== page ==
In 1973, Governor Bill Egan appointed Seaborn to the Superior Court, retiring in 1988. His ability to remember each juror's name and addressed them by name during the course of the trial, was legendary. Larry Weeks clerked for Seaborn in 1973, and, in 1988, wrote, ""Judge Buckalew is the epitome of the True Alaskan. He is low key, doesn't have to tell you everything he knows, big-league competent and unfailingly courteous. His courtroom, even in the most tense civil or criminal case, always remains a place where the lawyers and litigants feel like they get a fair shake.""
Seaborn lived a wonderful life, had many adventures, great sense of humor, a gentle and humble man, and could tell a story like no other. Most of all, he loved his family and was very proud of his sons and grandchildren. His love of the outdoors took him fishing, his cabin at Big Lake, riding his bike or just mowing the lawn. He was also an avid reader of history. Seaborn was a devoted husband, father, grandfather and great-grandfather. In later years, he enjoyed being ""chauffeured"" by his granddaughters. He was a member of All Saints Episcopal Church since 1951.
Seaborn is survived by his son and daughter-in-law, Seaborn J. Buckalew III and Lois of Anchorage; granddaughters and their husbands, Elizabeth and Brian Kirby of Damascus, Md., and Christine and Nathan Bucknall of Anchorage; great -grandchildren, Maria and James Kirby and Kiera, Keela and Blaine Bucknall; sisters-in-law, Shirley Hudel of Summerville, S.C., and Ches Hudel of Dallas, Texas; and many nieces and nephews.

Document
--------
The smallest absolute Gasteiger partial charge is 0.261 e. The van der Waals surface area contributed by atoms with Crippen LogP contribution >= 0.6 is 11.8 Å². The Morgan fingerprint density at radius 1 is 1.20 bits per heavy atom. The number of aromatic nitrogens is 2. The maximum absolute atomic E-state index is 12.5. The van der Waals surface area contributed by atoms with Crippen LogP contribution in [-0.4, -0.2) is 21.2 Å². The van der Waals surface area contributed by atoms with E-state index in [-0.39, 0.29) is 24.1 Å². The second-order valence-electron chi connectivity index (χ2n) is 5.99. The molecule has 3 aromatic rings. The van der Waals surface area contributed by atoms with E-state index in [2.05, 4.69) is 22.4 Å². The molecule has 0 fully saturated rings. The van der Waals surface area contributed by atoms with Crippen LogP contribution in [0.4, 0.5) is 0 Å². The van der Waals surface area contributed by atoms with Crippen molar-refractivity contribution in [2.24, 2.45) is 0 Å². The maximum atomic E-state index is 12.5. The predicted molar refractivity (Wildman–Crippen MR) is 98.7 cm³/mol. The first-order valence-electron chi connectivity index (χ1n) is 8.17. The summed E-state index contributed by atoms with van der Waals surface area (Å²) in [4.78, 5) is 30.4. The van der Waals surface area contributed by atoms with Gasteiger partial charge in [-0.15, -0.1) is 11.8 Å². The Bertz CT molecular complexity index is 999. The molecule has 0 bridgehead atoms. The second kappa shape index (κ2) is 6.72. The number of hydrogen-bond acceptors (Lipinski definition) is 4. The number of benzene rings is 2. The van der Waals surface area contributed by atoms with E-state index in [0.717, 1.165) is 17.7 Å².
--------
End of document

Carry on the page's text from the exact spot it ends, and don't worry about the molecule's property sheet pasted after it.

Seaborn was predeceased by his parents; wife, Marcella; son, Robert J. Buckalew; brother, William Buckalew; and brothers-in-law, Perry A. Hudel and William Hudel.
The family is very grateful for caregivers Gloria, Glenin and Luz for their warmth and compassion taking wonderful care of Seaborn over the years. Also to Providence Hospice nurse Patricia and Dr. Snyder.
Honorary Pallbears: Dr. Michael Cusack, Iris Gonder Palmer, Vic Fischer, Mike Sewright, William Dugdale and Drew Hudel.
In lieu of flowers, memorial donations may be made to St. Jude Children's Research Hospital
or Salvation Army.
Arrangements entrusted to Legacy Witzleben Chapel. To share words of comfort with the family please visit www.legacyalaska.com.
Published by Anchorage Daily News on May 21, 2017.